The pumps in solar water heaters have low power requirements, and some companies now include direct current (DC) pumps powered by small solar-electric (photovoltaic, or PV) panels. PV panels convert sunlight into DC electricity. Such systems cost nothing to operate and continue to function during power outages.
Sizing Your System
Just as you have to choose a 30-, 40-, or 50-gallon (114-, 151-, or 189-liter) conventional water heater, you need to select the right size solar water heater to install. Sizing a solar water heater involves determining the total collector area and the storage volume required to provide 100 percent of your household's hot water during the summer. Solar-equipment installers use worksheets or special computer programs to assist you in calculating how large a system you need.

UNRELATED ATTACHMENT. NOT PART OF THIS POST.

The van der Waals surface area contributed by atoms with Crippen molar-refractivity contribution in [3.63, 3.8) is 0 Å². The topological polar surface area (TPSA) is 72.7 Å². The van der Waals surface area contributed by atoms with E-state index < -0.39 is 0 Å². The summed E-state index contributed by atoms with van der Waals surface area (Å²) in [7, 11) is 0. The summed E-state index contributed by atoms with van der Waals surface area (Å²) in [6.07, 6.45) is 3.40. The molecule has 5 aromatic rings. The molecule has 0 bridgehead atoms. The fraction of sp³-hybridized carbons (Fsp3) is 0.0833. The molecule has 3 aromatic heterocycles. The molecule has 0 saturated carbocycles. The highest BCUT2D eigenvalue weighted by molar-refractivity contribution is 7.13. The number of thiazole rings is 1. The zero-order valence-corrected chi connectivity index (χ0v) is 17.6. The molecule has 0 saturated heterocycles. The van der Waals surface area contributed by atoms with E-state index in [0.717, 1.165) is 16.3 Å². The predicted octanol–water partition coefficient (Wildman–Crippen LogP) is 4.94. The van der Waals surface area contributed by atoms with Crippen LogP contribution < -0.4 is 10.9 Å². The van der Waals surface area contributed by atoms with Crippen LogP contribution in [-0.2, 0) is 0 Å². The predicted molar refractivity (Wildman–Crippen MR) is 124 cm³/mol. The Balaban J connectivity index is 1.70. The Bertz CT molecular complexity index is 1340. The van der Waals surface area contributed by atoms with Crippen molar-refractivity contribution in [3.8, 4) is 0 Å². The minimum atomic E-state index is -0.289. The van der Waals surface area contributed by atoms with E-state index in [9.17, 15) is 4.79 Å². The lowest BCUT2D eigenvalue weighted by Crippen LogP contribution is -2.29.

Solar storage tanks are available in 50- to 120-gallon sizes. An 80-gallon tank is usually fine for a family of four. According to Home Power's Ken Olson, in New England, for every .75- gallon of tank capacity you need 1 square foot of collector. So a New Hampshire household of four would need about 100 square feet of collector.
One of the great things about installing a solar hot-water heater is that it allows you to take a significant, beyond-the-ordinary step toward energy independence and reducing your environmental footprint without a major retrofit of your home and without needing the capital necessary to be completely off the grid. And as the years go by, your ecogreen hue will translate into greenbacks that accumulate in your savings account.
Marshall Glickman is the author of The Mindful Money Guide: Creating Harmony Between Your Finances and Your Values (Ballantine Books/Wellspring) and Beyond the Breath: Extraordinary Mindfulness Through Whole-Body Vipassana Meditation (Tuttle Publishing).